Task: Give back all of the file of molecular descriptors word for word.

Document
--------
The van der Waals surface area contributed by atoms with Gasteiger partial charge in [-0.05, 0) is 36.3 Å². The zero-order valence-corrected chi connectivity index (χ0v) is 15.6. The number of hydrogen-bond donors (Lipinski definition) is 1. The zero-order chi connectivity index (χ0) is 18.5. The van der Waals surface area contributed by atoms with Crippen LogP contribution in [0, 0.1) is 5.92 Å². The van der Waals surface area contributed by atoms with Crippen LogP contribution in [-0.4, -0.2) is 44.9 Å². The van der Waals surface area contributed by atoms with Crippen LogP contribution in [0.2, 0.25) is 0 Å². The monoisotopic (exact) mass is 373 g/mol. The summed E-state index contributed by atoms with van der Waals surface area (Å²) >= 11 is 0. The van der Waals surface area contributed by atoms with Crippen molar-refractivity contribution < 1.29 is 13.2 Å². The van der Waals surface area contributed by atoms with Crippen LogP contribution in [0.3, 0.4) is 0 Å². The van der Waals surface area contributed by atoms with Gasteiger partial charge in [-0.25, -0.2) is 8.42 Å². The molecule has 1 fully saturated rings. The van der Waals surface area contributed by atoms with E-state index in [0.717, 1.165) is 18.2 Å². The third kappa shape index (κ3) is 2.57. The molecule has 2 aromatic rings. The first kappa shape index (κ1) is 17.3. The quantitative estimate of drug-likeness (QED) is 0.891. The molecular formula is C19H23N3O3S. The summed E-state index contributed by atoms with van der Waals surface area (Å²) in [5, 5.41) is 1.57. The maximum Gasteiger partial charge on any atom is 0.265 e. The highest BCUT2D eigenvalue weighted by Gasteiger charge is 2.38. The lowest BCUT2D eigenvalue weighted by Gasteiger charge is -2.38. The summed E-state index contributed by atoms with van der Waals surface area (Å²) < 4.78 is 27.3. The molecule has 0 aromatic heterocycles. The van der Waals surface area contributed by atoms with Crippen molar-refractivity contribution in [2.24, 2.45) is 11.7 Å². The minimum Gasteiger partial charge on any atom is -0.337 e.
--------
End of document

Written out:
The van der Waals surface area contributed by atoms with Gasteiger partial charge in [-0.05, 0) is 36.3 Å². The zero-order valence-corrected chi connectivity index (χ0v) is 15.6. The number of hydrogen-bond donors (Lipinski definition) is 1. The zero-order chi connectivity index (χ0) is 18.5. The van der Waals surface area contributed by atoms with Crippen LogP contribution in [0, 0.1) is 5.92 Å². The van der Waals surface area contributed by atoms with Crippen LogP contribution in [-0.4, -0.2) is 44.9 Å². The van der Waals surface area contributed by atoms with Crippen LogP contribution in [0.2, 0.25) is 0 Å². The monoisotopic (exact) mass is 373 g/mol. The summed E-state index contributed by atoms with van der Waals surface area (Å²) >= 11 is 0. The van der Waals surface area contributed by atoms with Crippen molar-refractivity contribution < 1.29 is 13.2 Å². The van der Waals surface area contributed by atoms with Crippen LogP contribution in [0.3, 0.4) is 0 Å². The van der Waals surface area contributed by atoms with Gasteiger partial charge in [-0.25, -0.2) is 8.42 Å². The molecule has 1 fully saturated rings. The van der Waals surface area contributed by atoms with E-state index in [0.717, 1.165) is 18.2 Å². The third kappa shape index (κ3) is 2.57. The molecule has 2 aromatic rings. The first kappa shape index (κ1) is 17.3. The quantitative estimate of drug-likeness (QED) is 0.891. The molecular formula is C19H23N3O3S. The summed E-state index contributed by atoms with van der Waals surface area (Å²) in [5, 5.41) is 1.57. The maximum Gasteiger partial charge on any atom is 0.265 e. The highest BCUT2D eigenvalue weighted by Gasteiger charge is 2.38. The lowest BCUT2D eigenvalue weighted by Gasteiger charge is -2.38. The summed E-state index contributed by atoms with van der Waals surface area (Å²) < 4.78 is 27.3. The molecule has 0 aromatic heterocycles. The van der Waals surface area contributed by atoms with Crippen molar-refractivity contribution in [2.24, 2.45) is 11.7 Å². The minimum Gasteiger partial charge on any atom is -0.337 e.